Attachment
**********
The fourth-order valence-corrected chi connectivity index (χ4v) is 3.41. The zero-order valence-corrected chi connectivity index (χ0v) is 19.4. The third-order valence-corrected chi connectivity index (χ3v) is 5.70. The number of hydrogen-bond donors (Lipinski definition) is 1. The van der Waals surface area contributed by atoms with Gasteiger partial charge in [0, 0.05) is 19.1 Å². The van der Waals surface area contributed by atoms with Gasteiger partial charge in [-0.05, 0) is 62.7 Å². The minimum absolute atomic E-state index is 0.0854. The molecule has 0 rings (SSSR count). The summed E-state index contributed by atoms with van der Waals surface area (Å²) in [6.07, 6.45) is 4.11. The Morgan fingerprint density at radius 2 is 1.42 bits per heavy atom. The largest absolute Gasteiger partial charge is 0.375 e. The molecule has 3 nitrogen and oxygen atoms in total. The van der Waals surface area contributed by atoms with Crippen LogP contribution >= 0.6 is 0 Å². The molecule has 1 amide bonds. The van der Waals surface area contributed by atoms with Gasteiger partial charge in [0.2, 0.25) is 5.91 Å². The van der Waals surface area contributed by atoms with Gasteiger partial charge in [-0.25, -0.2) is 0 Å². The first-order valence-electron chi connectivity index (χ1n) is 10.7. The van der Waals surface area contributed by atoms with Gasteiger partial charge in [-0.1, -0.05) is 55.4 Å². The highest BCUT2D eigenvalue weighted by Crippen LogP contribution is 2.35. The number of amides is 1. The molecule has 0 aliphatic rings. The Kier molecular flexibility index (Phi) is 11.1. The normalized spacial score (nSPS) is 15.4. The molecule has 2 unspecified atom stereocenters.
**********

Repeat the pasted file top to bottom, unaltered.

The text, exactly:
The fourth-order valence-corrected chi connectivity index (χ4v) is 3.41. The zero-order valence-corrected chi connectivity index (χ0v) is 19.4. The third-order valence-corrected chi connectivity index (χ3v) is 5.70. The number of hydrogen-bond donors (Lipinski definition) is 1. The van der Waals surface area contributed by atoms with Gasteiger partial charge in [0, 0.05) is 19.1 Å². The van der Waals surface area contributed by atoms with Gasteiger partial charge in [-0.05, 0) is 62.7 Å². The minimum absolute atomic E-state index is 0.0854. The molecule has 0 rings (SSSR count). The summed E-state index contributed by atoms with van der Waals surface area (Å²) in [6.07, 6.45) is 4.11. The Morgan fingerprint density at radius 2 is 1.42 bits per heavy atom. The largest absolute Gasteiger partial charge is 0.375 e. The molecule has 3 nitrogen and oxygen atoms in total. The van der Waals surface area contributed by atoms with Crippen LogP contribution >= 0.6 is 0 Å². The molecule has 1 amide bonds. The van der Waals surface area contributed by atoms with Gasteiger partial charge in [0.2, 0.25) is 5.91 Å². The van der Waals surface area contributed by atoms with Gasteiger partial charge in [-0.25, -0.2) is 0 Å². The first-order valence-electron chi connectivity index (χ1n) is 10.7. The van der Waals surface area contributed by atoms with Gasteiger partial charge in [-0.1, -0.05) is 55.4 Å². The highest BCUT2D eigenvalue weighted by Crippen LogP contribution is 2.35. The number of amides is 1. The molecule has 0 aliphatic rings. The Kier molecular flexibility index (Phi) is 11.1. The normalized spacial score (nSPS) is 15.4. The molecule has 2 unspecified atom stereocenters.